Headache - overview

Headaches are the most common type of pain. Read about the different types and when to seek help.

Headaches are a major reason why people miss work or school. Although most headaches are nothing to be concerned about, if you keep getting them you should talk to your healthcare provider about them.

There are 2 main categories of headache:

  • Primary headache disorders which have no clear underlying cause, trauma or systemic illness. These include tension headaches, migraine and cluster headache.
  • Secondary headache disorders have a clear underlying cause and could have very serious consequences if the cause is missed.

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What can I do if I have a headache?

The treatment of your headache will depend on the cause and will vary depending on the specific type of headache. Here are a few general things you can do.

  • Drink a large glass of water as you may be dehydrated.
  • Take pain relief medication:
  • Rest in a dark, quiet room.
  • Have someone give you a head, neck and shoulder massage.
  • Relax in a warm bath.
  • If you keep getting headaches or migraines, track them with a headache diary to help you look for triggers or patterns. This can also be useful to show your doctor.

If you get headaches 3 or more times a month, your doctor may recommend preventive treatment.

When to get help

Usually, headaches go away given time, rest and/or treatment with a pain relief medication

Contact a healthcare provider or call Healthline 0800 611 116 for advice if:

  • your headaches remain frequent, persistent or worsen
  • you get no relief from simple pain relievers
  • you take simple pain relievers more than twice a week
  • you were headache-free but now get them
  • your headache is triggered by standing up, coughing, straining, physical exertion or sexual intercourse
  • you are over 50 and start to get regular headaches or there is face or jaw pain.

Call 111 and ask for an ambulance or go to the nearest hospital if:

  • a really severe headache comes on suddenly and gets worse within minutes
  • you have changes in your vision or eyesight or changes in consciousness
  • you are feeling sick (nausea), have a stiff neck, rash, fever, shakes or sensitivity to light (these are warning signs of meningococcal disease or meningitis)
  • you have red eye, are feeling sick (nausea) or being sick (vomiting) – these are signs of some types of glaucoma
  • your headache follows a head injury.

There are many types of headaches. These vary in their causes, how they feel, how severe they are, how long they last and how they respond to different treatments. Read more about the different types of headache and what causes them.

How can I describe my headaches?

  • Where is the pain? Is it on one side or both, behind your eye(s), forehead.
  • How severe are they? You can describe how severe your pain is using on a scale of 1 to 10. See ways to describe pain.
  • What do they feel like? Is it vice-like, stabbing, throbbing, splitting.
  • How long do they last? This could be minutes, hours or days.
  • How often do they occur?  Are they daily, monthly, only at certain times of the day, only on weekends or weekdays?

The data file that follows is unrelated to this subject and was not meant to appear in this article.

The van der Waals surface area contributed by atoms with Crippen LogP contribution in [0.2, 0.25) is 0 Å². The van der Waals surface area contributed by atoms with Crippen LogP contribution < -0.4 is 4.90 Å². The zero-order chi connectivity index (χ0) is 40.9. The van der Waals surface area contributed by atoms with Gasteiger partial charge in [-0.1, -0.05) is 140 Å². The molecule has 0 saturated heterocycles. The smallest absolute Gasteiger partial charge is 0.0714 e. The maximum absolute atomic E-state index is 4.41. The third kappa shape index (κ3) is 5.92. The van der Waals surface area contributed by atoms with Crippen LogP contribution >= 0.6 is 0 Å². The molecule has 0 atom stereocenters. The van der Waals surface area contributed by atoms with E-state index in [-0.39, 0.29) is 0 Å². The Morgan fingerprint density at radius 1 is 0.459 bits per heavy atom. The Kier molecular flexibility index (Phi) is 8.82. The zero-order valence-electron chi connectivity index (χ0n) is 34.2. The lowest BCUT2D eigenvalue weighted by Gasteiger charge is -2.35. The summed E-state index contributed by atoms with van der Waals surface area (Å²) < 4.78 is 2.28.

• When do they occur? Is it on waking, in the afternoon or at work?
  • How do they start? Does the pain develop over hours or does it begin suddenly?
  • When did you start getting headaches? Was it childhood, adolescence or middle age?
  • What triggers them? This could be some foods, alcohol, caffeine, exertion, noise, bright light, hunger, stress, tiredness, weather.
  • What else do you feel? This may include neck or shoulder tension, sinus pain, tender scalp, jaw pain, being sick (nausea or vomiting).
  • Is your vision affected? For example do you have blind spots, strange lights or patterns?
  • What treatment do you take?
  • How effective was the treatment?

When should I have an imaging test for headaches?

Not everyone with headaches needs to have an imaging test. In some cases, you may need a CT or MRI scan if:

  • your doctor could not diagnose your headache based on your history and examination
  • your doctor finds something abnormal in your examination
  • you have unusual headaches or headaches caused by a more serious problem. 

Your doctor will advise what is best for you. Read more about when you should have an imaging test for headaches Choosing Wisely, NZ

What can I do to prevent headaches?

Lifestyle changes can help prevent headaches. Getting more exercise, avoiding known stresses or triggers, improving your sleep and diet can all help a lot.

  • Avoid triggers
    • If you know what causes your headaches (eg, alcohol, chocolate, cheese) it’s best to avoid these things if you can.
  • Change what you eat
    • Keep your blood-sugar levels even by eating small amounts of a healthy, balanced diet regularly.
    • You may find keeping a headache diary useful to work out whether certain foods trigger your headaches and need to be avoided.
  • Reduce stress
    • try to make time in your day to do something you find relaxing – have a bath, go for a walk, laugh with friends.
  • Get regular exercise
    • Activities such as swimming or vigorous walking can help reduce how often you get headaches and how bad they are.

Learn more

Headache Ministry of Health, NZ
Range of migraine and headache topics American Migraine Foundation, US


  1. Diagnosing and managing headache in adult in primary care BPAC, NZ, 2017
  2. Headache in primary care BPAC, NZ, 2007

Reviewed by

Dr Pyari Bose is a neurologist with special interest in headache disorders. He did headache research at King's College London, looking into the postdrome (recovery) phase of migraine using functional brain imaging.
Credits: Health Navigator Editorial Team. Reviewed By: Dr Pyari Bose, Consultant Neurologist, Auckland City Hospital Last reviewed: 04 Nov 2021